Harper's Weekly
Unsigned Article
New York: Harper & Brothers, 21 December 1861

"Work's Over."

  We give the above title to the series of "contraband" sketches which are reproduced on page 801. Our special artist at Hilton Head—the author of these sketches—thus writes us concerning them:

  "We have made use of the contraband in so many different employments, that I find it necessary to send you a series of sketches to illustrate his value. Upon our landing at Hilton Head a lack of good oarsmen was found seriously to deter our rapid progress in landing. Soon the negroes flocked in, and I assure you that I have seen few better oarsmen. Captain Fuller at once manned his little Whitehall boat with them, dressing them in man-of-war style, which is exceedingly picturesque. Again, in landing, the slope of the shore being very gradual, it was found necessary to have someone to back off the passengers; at once the contrabands filled the need. They are invaluable as foragers, bringing in the different fruits, game, &c.

  "Aunt Chloe is a brisk sample of ebony, who is the general head-cracker of the settlement, the terror of all juvenile darkeys and admiration of the elder.

  "The extensive earth-works that have been thrown up, and which their hands have done well their share of work, are almost monuments of the willing work of a paid negro.

  "Uncle Sam, a fine specimen of the African race, is the overseer of General Drayton's plantation, and one of the best-natured boys that we have. He is the general forager for the mess, and is never back in woods without an abundant return."

  Of the real condition of the slaves, a correspondent of the Times says: "The efforts of the masters to carry off the slaves have been in nearly every case abortive. No love for masters, no fear of their cruelty, no apprehension of the Yankees has been sufficient to alarm the blacks. They all look upon us as friends; and where they do not come within our lines, say that all that restrains them is the dislike of leaving their families and the 'tings'—their little property. They have a cat-like clinging to their old quarters, and do not generally manifest any desire to quit them. When they have fled in large numbers, it has always been toward our lines, but so far as I can learn it has been because of the efforts of their masters to take them off. This they resist, but they manifest no particularly vindictive spirit. They complain of bad treatment, but I cannot learn that they display any desire to revenge themselves. They chuckle, indeed, with infinite glee over Southern disasters; they tell of the lies they told their former owners, of their pretenses to love them, of their forced obedience; they believe in the power of the Unionists to overthrow the Southern rule; they are willing to act as guides or scouts (occasionally) to work; to give all information; and the more intelligent they are the readier to aid us. But unless provoked by the foolish attempts of the rebels to carry them off, I doubt whether they will attempt any injury to the persons of the whites. The plundering indeed presages evil, but if the rebels set the example by firing their own cotton-houses, they need not be surprised to find it imitated. If they persist in their attempts at forcibly retaining the slaves and in firing at them, the worst consequences are likely to follow."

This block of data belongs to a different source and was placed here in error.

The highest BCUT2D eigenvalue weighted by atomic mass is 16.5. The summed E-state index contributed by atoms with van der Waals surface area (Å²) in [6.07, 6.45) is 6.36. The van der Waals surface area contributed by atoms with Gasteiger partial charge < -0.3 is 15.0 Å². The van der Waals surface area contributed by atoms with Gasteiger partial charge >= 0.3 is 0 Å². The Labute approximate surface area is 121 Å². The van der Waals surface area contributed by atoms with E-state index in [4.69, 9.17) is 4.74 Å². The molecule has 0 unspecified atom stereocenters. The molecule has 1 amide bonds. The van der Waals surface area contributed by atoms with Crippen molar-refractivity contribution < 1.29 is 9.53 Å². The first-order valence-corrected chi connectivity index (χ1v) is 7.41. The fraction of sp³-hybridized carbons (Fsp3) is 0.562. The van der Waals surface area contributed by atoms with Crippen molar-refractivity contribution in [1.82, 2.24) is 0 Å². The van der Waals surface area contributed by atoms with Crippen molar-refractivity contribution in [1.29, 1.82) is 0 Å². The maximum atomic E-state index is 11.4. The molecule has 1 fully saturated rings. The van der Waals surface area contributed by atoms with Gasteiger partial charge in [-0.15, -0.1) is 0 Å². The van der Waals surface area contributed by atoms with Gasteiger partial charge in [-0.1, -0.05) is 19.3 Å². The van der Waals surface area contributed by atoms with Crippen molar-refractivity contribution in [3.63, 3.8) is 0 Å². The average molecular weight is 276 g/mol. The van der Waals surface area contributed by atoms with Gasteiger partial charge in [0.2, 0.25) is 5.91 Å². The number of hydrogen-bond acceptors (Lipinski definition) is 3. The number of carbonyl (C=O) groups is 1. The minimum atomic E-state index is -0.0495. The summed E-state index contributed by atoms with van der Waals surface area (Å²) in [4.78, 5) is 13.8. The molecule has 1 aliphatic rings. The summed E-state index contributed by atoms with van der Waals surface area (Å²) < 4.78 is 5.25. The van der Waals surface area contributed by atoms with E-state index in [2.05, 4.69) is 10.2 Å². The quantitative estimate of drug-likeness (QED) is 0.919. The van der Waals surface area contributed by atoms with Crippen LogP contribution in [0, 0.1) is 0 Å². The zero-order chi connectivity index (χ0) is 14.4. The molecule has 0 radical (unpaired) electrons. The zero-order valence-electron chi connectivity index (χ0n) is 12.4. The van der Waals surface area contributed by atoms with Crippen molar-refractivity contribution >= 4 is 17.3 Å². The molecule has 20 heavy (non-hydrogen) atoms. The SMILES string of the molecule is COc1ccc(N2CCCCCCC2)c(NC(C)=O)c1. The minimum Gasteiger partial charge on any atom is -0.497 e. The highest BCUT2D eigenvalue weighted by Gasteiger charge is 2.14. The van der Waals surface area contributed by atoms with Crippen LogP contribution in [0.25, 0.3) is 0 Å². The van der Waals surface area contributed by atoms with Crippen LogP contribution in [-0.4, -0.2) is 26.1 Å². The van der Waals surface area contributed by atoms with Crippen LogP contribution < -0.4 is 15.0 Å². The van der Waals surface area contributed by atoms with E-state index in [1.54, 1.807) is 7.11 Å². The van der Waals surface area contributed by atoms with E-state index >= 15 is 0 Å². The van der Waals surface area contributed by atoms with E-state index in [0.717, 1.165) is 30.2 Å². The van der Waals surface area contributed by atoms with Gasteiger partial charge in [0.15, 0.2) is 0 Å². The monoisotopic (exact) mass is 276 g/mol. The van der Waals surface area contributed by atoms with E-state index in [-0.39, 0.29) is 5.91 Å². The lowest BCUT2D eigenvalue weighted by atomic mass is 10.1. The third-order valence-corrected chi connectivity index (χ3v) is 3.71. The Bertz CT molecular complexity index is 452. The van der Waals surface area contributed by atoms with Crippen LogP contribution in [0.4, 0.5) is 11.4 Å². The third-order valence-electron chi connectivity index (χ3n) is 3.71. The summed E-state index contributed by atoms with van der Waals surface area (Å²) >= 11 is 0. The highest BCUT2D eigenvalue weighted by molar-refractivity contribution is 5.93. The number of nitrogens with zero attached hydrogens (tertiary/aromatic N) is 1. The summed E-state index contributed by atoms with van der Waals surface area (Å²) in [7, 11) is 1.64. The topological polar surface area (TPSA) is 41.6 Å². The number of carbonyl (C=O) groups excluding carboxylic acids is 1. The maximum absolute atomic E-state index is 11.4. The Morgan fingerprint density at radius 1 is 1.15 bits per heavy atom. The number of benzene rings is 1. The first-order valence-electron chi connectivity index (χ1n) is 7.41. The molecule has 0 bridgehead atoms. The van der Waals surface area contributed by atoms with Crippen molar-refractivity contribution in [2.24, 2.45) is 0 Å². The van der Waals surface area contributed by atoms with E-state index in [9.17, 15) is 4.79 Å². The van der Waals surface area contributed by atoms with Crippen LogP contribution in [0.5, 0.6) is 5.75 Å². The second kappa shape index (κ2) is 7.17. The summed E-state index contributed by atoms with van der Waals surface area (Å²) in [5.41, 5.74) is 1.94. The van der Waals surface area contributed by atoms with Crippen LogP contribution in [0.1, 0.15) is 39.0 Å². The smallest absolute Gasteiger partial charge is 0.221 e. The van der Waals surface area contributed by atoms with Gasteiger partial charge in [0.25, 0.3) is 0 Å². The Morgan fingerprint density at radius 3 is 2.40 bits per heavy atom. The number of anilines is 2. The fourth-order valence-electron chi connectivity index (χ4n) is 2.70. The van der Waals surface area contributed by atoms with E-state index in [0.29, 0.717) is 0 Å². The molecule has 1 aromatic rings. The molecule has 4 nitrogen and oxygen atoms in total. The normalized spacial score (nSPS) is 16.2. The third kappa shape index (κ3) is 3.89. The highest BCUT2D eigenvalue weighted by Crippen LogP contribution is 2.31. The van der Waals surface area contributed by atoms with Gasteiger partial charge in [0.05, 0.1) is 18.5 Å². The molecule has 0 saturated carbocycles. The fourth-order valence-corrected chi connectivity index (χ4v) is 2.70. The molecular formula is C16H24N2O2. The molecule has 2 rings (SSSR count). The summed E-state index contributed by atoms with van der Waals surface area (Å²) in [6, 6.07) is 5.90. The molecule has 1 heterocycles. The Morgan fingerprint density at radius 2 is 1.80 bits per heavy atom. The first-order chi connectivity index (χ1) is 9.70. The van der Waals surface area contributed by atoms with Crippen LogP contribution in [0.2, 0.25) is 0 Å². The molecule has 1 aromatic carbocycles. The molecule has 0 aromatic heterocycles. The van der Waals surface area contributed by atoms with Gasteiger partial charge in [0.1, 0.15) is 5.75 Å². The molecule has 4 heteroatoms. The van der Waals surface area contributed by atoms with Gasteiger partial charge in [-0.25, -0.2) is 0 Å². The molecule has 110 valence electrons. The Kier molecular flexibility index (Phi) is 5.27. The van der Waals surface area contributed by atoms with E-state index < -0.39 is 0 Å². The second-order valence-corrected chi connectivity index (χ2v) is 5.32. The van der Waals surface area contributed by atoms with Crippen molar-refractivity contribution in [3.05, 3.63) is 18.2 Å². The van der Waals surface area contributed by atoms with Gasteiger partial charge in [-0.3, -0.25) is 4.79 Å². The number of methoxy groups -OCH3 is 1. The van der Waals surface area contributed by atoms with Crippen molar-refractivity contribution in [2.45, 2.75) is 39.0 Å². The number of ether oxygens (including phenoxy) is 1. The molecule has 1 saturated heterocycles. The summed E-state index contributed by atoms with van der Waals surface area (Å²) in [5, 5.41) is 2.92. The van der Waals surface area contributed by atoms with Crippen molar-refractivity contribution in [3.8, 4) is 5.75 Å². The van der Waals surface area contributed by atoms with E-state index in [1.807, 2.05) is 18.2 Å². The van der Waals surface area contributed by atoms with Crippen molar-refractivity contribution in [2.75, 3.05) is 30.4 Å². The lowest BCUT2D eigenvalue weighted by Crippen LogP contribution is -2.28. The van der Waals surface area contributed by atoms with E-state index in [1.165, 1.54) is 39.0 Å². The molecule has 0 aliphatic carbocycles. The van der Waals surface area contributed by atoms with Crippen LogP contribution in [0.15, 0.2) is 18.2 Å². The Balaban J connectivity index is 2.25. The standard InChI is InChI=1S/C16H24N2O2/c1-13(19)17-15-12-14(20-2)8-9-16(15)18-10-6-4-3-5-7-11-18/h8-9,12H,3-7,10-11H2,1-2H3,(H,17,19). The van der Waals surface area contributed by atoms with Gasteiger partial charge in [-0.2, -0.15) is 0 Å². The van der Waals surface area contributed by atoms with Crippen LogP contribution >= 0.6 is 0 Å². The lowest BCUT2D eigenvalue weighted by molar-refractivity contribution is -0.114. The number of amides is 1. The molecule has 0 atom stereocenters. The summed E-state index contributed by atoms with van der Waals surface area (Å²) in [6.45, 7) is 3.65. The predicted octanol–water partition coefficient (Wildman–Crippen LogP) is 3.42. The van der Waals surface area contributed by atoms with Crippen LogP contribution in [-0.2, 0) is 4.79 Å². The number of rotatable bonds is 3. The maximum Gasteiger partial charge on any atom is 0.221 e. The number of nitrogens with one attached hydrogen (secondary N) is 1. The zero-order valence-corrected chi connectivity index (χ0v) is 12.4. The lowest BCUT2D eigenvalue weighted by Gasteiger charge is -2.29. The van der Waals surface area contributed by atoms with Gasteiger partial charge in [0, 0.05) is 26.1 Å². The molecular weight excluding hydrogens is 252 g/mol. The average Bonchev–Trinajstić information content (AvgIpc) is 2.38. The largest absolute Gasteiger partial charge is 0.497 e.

Some writers from Port Royal have stated that the negroes will not work, but that when work is offered them they fly to the woods. This is indignantly denied by other writers, and by several officers of the expedition, who state that the contrabands work willingly and ably. It would not be surprising if poor Sambo, after a dozen generations of slavery, should want to celebrate his emancipation by a brief holiday.